Shreya UpadhyayDr. Shreya Upadhyay, is a visiting faculty with Symbiosis University and a Senior Analyst with India Bound. A former Nehru-Fulbright pre-doctoral scholar with American University, Washington DC, she was also a researcher with the Institute of Peace and Conflict Studies, New Delhi.

India-US Defence Partnership: Challenges and Prospects

Since 2005, when the United States of America (USA) and India signed the new framework for the India-US Defence relationship, the bilateral defence ties have grown to become strong, and potential driven. With initiatives such as the Defence Technology and Trade Initiative (DTTI), the India-US Declaration on Defence Cooperation, the signing of agreements such as the Logistics Exchange Memorandum of Agreement (LEMOA) and the Communications Compatibility and Security Agreement (COMCASA), the two countries have made bipartisan efforts to move beyond the “hesitations of history”.  They have been cooperating on defence production, maritime security, disaster response, and counter terrorism. In November 2019, India and the USA concluded the first land and sea exercise in the history of their military exchanges. With security challenges growing in the Indo-Pacific region, and growing Chinese influence, it becomes imperative for India and the USA to strengthen ties, and defence is one of the main drivers of the deepening relationship. This essay is an attempt to look at defence ties between the two countries.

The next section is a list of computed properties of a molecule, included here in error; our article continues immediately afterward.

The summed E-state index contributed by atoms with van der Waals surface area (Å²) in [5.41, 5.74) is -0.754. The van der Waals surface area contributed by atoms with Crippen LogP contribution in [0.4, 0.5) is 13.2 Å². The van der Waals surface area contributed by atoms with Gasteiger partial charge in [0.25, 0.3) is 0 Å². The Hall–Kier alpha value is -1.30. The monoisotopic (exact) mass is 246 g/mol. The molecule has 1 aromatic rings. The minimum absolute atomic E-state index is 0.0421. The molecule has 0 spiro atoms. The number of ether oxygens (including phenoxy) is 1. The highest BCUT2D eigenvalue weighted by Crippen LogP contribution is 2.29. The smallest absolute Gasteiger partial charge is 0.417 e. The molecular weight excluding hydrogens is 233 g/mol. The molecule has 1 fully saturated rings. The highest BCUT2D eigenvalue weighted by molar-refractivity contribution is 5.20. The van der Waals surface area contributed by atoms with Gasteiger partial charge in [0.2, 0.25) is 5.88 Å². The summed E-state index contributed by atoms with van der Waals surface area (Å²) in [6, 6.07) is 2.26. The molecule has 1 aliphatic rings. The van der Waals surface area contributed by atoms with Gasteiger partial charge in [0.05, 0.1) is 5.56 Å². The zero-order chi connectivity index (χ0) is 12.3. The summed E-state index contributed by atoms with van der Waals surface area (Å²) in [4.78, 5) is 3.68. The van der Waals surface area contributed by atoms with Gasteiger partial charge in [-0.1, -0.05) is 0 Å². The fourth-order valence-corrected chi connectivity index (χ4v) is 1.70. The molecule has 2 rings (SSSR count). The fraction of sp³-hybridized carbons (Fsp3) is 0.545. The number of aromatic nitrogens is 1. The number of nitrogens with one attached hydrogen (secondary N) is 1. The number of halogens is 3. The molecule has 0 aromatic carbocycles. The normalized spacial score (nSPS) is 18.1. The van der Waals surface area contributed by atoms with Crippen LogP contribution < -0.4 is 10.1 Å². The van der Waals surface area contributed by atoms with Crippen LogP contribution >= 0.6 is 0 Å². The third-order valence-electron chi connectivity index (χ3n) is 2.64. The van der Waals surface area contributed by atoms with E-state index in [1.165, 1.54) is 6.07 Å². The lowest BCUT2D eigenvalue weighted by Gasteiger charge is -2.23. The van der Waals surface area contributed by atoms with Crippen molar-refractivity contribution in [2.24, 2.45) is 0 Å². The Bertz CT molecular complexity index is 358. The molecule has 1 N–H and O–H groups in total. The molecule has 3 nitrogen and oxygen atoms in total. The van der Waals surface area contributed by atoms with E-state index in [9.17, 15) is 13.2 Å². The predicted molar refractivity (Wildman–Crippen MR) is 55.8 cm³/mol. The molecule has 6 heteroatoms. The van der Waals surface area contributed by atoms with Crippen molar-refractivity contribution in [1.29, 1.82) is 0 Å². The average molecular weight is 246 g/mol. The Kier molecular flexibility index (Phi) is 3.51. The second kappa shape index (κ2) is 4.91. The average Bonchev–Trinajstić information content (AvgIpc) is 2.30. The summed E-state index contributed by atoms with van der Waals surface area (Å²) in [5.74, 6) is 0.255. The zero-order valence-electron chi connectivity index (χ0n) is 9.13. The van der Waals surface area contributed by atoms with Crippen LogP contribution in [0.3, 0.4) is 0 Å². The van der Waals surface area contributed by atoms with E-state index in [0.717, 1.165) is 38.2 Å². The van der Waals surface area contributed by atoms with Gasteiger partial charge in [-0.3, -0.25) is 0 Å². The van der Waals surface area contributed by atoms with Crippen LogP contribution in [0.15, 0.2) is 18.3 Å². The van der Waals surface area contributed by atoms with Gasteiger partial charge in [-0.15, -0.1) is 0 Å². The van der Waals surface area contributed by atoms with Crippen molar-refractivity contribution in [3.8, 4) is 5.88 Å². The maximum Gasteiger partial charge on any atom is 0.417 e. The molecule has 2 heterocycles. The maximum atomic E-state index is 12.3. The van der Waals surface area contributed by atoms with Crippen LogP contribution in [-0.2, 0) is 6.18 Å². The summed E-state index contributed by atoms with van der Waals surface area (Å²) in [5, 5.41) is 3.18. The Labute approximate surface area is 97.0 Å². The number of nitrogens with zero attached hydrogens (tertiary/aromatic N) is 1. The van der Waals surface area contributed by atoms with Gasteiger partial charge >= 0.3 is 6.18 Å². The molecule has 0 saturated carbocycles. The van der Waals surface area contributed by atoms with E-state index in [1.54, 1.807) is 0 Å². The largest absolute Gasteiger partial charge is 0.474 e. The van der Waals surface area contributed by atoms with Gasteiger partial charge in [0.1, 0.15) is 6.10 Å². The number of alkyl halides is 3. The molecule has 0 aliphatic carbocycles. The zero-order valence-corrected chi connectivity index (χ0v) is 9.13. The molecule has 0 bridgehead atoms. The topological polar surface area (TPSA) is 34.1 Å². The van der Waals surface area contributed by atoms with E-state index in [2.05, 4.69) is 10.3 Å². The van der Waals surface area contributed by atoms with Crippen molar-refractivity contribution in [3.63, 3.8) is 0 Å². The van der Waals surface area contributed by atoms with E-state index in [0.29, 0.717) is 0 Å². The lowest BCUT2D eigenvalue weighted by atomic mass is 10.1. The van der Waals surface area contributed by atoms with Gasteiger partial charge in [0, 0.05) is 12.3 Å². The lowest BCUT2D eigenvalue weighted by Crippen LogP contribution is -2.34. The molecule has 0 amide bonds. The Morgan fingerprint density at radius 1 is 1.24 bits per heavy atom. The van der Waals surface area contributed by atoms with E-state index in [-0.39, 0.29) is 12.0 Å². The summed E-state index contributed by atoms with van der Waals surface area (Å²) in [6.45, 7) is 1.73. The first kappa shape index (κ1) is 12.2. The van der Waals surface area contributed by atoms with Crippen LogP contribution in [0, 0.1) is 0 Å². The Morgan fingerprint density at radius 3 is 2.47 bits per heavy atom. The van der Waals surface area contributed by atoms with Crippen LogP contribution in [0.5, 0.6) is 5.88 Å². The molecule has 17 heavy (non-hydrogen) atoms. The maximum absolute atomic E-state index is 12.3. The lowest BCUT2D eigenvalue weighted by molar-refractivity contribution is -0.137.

It looks at the following:  

·     How the defence ties between the two countries have grown in the last few years?

·     What is the importance of Major Defence Partnership (MDP) for India and the US in the Indo-Pacific theatre?

·     What are the existing challenges to a greater defence partnership?

·     Recommendation for the future.


H. H. S. Viswanathan: Ambassador H. H. S. Viswanathan, is a former Ambassador of India to Cote d'Ivoire, a former High Commissioner of India to Nigeria, and a former Consul General of India in San Francisco. Currently, he is a Distinguished Fellow at the Observer Research Foundation (ORF), New Delhi. The views expressed here are personal.